Some businesses may choose to insure only one of their customers because they've done the math and that's all they need. Others may choose to insure only their top 10 customers because those customers account for 80 per cent of their sales. And others (typically with thin margins) will want the peace of mind that they'll get paid for everything they sell and will insure all their customers.

Premiums are a function of a number of factors. For example, some industries are inherently "riskier" than others. Furniture retailers and clothing retailers may well be riskier than food processing and commodities supply. Selling to certain companies is less risky than others (for example, selling to Walmart, Costco Google or Apple is less risky than selling to Sears). Those providing accounts receivable insurance regularly assess the risk factor associated with selling to various corporations.

The country where one's selling into is also factor in risk assessment for insurability and premiums. If an international customer has problems paying due to political embargoes or hard currency restrictions, this will affect insurability and premiums (in Russia, for example). Other countries may simply be uninsurable because the risk is too high. But if you're selling products or services into a low-risk country like France or the Germany, and the customer doesn't pay owing to insolvency or other factors, it may be more cost effective to make an insurance claim than hiring lawyers in those countries to navigate through debtor/creditor and bankruptcy laws under different legal system and in a different language.

In terms of accounts receivable insurance in Canada, premiums depend on the risk factor assessed by the insurer. If the risk factor is 0.25 per cent for $100 in receivables, then ensuring $5-million in receivables for the year would result in a premium of $12,500. If the risk factor is 0.35 per cent, then ensuring $5-million in receivables results in a premium of $17,500 per year.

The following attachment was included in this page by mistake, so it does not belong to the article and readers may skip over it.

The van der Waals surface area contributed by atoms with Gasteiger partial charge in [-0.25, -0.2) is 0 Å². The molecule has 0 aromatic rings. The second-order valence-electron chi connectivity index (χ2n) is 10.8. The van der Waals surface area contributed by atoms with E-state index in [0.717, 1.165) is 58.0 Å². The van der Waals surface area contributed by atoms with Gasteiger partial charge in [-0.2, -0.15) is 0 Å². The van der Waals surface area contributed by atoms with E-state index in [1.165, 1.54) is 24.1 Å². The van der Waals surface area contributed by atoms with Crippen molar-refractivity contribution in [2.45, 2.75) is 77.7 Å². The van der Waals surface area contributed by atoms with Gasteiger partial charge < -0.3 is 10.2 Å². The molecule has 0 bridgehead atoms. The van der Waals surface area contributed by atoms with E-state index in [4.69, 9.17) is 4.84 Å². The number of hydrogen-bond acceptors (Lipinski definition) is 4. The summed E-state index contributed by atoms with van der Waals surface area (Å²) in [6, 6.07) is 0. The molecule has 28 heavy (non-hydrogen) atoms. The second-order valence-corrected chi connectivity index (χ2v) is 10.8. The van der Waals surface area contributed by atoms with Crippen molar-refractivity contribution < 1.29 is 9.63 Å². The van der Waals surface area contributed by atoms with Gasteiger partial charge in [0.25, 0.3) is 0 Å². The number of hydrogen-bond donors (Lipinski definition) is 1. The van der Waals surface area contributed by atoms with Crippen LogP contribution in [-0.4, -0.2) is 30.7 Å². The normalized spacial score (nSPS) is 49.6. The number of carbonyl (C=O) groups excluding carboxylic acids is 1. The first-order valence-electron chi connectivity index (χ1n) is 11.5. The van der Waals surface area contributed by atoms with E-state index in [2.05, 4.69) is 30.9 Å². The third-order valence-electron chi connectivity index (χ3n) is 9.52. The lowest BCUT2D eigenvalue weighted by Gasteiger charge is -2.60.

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"When investigating credit insurance and comparing it to other options, businesses would be wise to consider what amount of unrecoverable accounts receivable would seriously impact your company's financial stability or annual profit," says Pascale Hansen, in the Vancouver office of Euler Hermes. She adds that you should calculate how much new revenue would be needed to break even, "if you suffered an unrecoverable debt of $50,000 or even $100,000."

That's why you should at least consider accounts receivable insurance to protect one of your business's most valuable assets. I'm sure many of Target Canada's unpaid suppliers (referenced here) wished they had investigated this form of insurance before supplying to the retail chain.

Tony Wilson is a franchising, licensing and intellectual property lawyer at Boughton Law Corp. in Vancouver, he is an adjunct professor at Simon Fraser University (SFU), and he is the author of two books: Manage Your Online Reputation, and Buying a Franchise in Canada. His opinions do not reflect those of the Law Society of British Columbia, SFU or any other organization.